I made signs to the lady as if I were turning on and off a water spigot, and hand motions as if I were taking a shower. She cracked about a half smile and pointed back down the stairs. We all then communicated to her that we wanted to see the running water downstairs. After all, we were going to be here the major portion of a week! She pointed to her watch and indicated that there would be no water even downstairs until after 5:00 p.m. We insisted on seeing the shower room anyway. I will let your own imagination paint the picture of what we found there.
Thinking we had no other options, we put our suitcases in the rooms, and as we walked down the stairs and out the door to our meeting with the minister of health, Dr. Scott Stenquest, Dr. Anthony Peel, and I talked about perhaps using the old sofas in the lobby as beds.
Our meeting with the health minister, Dr. Aleksander Petrossian, really got our visit off on the right foot. There was an instant bonding between the two of us, and I knew I would be able to work with him in the future. I explained to him all about Project C.U.R.E., why we had come, and how the needs assessments would be conducted in his hospitals with his cooperation and blessing. I was then perhaps a little more stern with the health minister than I needed to be in explaining my expectations for getting the containers into the country and the distribution process.
While I was laying down my points in no uncertain terms, I had a flashback of my presentation in a similar situation in Benin, West Africa, when my snippy, little Baptist missionary, who had never had a meeting with a government official higher than the local traffic cop, chided me and told me I had no right talking to a cabinet minister in that tone of voice. Pushing that picture aside, I kept up with the pressure. I was demanding written assurances of getting the medical goods into the country without customs hassles, levied taxes, or transportation delays. I also demanded the right to distribute the goods as we see fit based on the findings of our needs assessment and not based on political determinations. I joked with him just enough to keep him smiling and his head going up and down.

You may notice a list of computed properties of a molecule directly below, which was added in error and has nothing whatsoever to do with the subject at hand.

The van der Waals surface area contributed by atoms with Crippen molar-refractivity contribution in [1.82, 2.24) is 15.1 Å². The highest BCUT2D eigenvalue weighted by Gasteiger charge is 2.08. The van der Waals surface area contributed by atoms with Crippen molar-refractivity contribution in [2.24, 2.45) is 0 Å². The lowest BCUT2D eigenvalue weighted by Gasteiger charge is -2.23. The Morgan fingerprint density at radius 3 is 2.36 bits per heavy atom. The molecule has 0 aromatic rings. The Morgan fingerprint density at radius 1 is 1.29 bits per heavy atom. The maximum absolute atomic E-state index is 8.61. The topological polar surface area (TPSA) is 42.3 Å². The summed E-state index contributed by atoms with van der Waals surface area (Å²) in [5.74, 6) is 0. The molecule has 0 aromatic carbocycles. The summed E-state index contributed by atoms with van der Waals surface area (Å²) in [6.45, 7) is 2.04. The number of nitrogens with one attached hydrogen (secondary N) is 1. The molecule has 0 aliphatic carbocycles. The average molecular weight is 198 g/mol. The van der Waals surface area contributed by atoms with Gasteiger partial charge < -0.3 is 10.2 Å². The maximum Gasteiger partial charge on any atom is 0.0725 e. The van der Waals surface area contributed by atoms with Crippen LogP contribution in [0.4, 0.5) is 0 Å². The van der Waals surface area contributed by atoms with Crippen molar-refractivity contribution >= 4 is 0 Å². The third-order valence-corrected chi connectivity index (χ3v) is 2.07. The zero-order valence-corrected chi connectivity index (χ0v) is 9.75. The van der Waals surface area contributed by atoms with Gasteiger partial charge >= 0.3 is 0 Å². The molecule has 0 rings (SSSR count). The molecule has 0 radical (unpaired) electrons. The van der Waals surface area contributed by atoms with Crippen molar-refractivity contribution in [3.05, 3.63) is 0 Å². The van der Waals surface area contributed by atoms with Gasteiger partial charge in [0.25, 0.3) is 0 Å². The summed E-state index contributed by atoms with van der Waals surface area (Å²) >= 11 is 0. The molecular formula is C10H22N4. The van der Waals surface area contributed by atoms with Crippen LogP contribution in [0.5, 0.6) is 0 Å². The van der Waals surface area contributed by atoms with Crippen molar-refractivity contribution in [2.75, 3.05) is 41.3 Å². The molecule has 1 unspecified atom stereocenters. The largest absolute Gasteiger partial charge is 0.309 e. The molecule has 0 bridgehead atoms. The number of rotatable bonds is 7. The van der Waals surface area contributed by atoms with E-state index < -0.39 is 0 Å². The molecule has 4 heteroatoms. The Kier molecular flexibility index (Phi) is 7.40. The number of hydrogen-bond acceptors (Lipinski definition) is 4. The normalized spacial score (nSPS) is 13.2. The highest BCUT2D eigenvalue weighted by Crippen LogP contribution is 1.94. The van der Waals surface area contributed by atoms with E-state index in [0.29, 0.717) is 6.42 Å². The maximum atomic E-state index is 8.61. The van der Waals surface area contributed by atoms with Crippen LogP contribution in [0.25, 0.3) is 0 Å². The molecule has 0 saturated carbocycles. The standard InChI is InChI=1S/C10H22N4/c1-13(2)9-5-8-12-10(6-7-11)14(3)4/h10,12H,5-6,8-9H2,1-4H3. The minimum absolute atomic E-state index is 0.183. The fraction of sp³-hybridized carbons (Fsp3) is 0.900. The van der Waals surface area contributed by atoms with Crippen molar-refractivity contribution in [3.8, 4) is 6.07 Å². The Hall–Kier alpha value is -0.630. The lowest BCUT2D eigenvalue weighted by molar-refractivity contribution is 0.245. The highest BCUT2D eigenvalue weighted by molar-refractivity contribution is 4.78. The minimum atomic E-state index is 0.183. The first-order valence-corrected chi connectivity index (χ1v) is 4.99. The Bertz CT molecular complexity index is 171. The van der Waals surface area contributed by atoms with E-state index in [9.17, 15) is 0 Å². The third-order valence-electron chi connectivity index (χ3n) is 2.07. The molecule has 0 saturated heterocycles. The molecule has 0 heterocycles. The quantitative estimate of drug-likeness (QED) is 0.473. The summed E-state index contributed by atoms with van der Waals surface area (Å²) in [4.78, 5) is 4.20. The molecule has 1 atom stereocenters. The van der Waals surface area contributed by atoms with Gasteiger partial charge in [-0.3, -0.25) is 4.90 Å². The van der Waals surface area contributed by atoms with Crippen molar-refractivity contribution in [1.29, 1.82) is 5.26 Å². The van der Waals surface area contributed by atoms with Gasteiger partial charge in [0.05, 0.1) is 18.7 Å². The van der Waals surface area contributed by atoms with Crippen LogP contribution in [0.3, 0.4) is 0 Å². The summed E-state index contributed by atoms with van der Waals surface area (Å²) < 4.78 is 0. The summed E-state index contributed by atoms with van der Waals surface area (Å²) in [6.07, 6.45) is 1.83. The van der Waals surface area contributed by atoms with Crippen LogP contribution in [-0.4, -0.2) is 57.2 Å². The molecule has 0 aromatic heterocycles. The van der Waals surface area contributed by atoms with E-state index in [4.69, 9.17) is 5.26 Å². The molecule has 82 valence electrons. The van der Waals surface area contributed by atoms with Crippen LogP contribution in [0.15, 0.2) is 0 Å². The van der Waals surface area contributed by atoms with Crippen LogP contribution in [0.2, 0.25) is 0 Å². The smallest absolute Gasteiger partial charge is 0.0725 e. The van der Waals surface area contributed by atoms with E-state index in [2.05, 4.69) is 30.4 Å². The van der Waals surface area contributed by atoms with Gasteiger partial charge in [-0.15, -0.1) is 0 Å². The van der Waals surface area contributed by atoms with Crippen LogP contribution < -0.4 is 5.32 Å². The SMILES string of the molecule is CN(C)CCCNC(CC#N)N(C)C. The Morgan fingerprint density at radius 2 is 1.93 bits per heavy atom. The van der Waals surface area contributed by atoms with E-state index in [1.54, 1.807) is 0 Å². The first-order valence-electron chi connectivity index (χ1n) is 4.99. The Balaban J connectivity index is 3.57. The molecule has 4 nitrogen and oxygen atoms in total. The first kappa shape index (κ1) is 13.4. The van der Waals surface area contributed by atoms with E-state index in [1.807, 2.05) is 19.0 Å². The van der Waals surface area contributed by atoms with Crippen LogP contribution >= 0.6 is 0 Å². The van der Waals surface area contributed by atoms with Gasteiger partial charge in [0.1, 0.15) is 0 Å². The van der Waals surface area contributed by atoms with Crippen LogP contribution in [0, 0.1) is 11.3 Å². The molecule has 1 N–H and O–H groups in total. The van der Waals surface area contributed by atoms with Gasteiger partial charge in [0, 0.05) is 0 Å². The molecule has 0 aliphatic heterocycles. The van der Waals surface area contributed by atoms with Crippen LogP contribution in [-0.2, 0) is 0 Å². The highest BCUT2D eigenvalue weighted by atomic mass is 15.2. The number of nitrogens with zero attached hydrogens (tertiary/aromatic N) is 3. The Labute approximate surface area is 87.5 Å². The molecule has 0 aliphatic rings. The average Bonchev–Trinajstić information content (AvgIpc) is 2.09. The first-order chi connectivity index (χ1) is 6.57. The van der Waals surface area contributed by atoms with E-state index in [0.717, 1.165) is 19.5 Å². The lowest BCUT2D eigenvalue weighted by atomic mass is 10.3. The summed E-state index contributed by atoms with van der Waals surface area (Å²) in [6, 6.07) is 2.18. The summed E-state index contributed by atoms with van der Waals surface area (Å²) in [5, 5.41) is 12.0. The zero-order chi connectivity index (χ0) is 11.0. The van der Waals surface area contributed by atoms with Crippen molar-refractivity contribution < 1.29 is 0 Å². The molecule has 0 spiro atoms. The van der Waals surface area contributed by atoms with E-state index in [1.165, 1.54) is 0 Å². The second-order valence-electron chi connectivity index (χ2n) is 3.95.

I asked the minister to give me wise counsel as to which hospitals we should visit and in what order. He agreed that by Monday morning at 9:00, he would have all the answers ready for me, and the hospitals notified of my arrival.
At 7:30 p.m., Zori Balayan ushered our delegation into the office of the prime minister of Nagorno-Karabakh, Zhirayr T. Poghosyan. Baroness Cox was extremely gracious in her introduction of Project C.U.R.E. to the prime minister. We only had time to greet Mr. Poghosyan with a few words, because he had pulled himself from another scheduled meeting to meet briefly with us and greet us. It is certainly helpful having Zori make sure we receive our requested appointments with any of the government officials.
Dinner was scheduled at 9:00 p.m. in the lower level of the government building. At dinner Zori told us that this is Lady Cox’s thirty-ninth trip to Nagorno-Karabakh. I have watched in amazement while we have been in Armenia and Karabakh at the recognition and reception the local people give to Baroness Cox. Everyone knows her, or at least who she is. To them she is almost a patron saint. She was there all during the war and held nothing back within her ability, giving aid and comfort during the people’s darkest hours. My respect for her has grown by the day. She really has a gift of love for the oppressed and particularly those of the persecuted Christian church. I am not surprised in the least that she has been given nearly every international humanitarian award for her spirit and her work.
Next Week: Mountain Top Banquet
© Dr. James W. Jackson